“The Republican Party is now, finally, deeply rooted in the South.” Some conservative pundit circa 2005? Nope, Theodore White circa 1965 (specifically The Making of the President 1964, page 401). This was a shift from The Making of the President 1960 (published in 1961) in which White deemed “the industrial heartland of the country” (Illinois, Michigan, Wisconsin, Indiana, Minnesota, Wisconsin, and Ohio) the “greatest single base of Republican strength. Given that Nixon won 51.3% of the total popular vote in these states, White’s 1961 conclusion is certainly plausible. (Kerry beat Bush 50.0% to 49.2% in these states in 2004. To paraphrase what they said in the early 1960s, the times they have a-changed).
Interestingly, long before the civil rights revolution transformed the country and it’s politics, another Northeasterner saw party realignment along geographic and ideological lines. His name? Franklin D. Roosevelt. In his 1956 book, the Lion and the Fox, James McGregor Burns lays bare Roosevelt’s plans:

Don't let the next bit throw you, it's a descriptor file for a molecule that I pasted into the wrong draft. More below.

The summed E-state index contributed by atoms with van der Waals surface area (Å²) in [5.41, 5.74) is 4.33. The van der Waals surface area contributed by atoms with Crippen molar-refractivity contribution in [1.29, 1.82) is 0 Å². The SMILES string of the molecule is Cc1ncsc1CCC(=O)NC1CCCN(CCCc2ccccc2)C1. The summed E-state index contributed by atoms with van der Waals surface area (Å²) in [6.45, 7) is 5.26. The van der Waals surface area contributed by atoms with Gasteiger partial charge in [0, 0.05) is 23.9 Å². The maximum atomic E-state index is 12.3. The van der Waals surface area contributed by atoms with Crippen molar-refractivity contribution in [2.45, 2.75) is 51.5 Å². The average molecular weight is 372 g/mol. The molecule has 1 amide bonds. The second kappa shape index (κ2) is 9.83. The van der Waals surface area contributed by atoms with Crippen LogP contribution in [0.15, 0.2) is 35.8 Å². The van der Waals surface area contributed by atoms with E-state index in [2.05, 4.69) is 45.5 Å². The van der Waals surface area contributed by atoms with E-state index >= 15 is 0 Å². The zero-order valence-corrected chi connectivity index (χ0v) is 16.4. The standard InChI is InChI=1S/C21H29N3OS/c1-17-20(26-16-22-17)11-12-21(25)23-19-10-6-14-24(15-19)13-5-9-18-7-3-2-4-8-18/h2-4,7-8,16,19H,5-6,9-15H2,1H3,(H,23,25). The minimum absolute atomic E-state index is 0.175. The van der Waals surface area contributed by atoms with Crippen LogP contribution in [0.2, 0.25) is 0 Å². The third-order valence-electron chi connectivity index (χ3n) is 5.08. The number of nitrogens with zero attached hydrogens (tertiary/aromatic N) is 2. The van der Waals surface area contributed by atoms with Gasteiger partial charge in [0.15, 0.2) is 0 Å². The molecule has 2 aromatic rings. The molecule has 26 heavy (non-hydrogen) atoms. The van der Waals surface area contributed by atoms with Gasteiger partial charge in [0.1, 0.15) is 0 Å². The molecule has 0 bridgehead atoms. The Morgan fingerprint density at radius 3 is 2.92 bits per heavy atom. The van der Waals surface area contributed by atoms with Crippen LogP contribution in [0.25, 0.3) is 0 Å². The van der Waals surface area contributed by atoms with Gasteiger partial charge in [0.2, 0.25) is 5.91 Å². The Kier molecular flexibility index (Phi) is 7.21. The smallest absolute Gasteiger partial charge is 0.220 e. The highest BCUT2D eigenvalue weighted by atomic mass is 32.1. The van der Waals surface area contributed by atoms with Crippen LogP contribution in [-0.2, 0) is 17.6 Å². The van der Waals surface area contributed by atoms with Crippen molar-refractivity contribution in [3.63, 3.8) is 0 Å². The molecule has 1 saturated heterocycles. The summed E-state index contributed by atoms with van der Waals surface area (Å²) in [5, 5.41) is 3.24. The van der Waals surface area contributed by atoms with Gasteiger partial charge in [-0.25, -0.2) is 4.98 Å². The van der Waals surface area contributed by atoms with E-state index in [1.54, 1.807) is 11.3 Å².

“In June 1944 Roosevelt talked with Rosenman (his aide) about the subject he had toyed with again and again in his four decades of political activity: party realignment. ‘We ought to have two real parties-one liberal and the other conservative,’ he told Rosenman. The Democratic Party must get rid of its reactionary elements in the South and attract to it the Republican liberals. He asked Rosenman to take the question up with Wilkie” (FDR’s 1940 GOP opponent). Wilkie expressed support for the idea, but insisted he not talk to FDR until after the 1944 election-for fear he would be accused of “selling-out” to Roosevelt by other Republicans. Unfortunately, Wilkie died of coronary thrombosis in October 1944. “Thus was lost, writes Burns, “perhaps the supreme opportunity in a generation for party realignment, ” (pg. 466-67)
Nearly six decades later, isn’t that realignment playing out now? Makes you wonder who Kerry was channeling in 2004.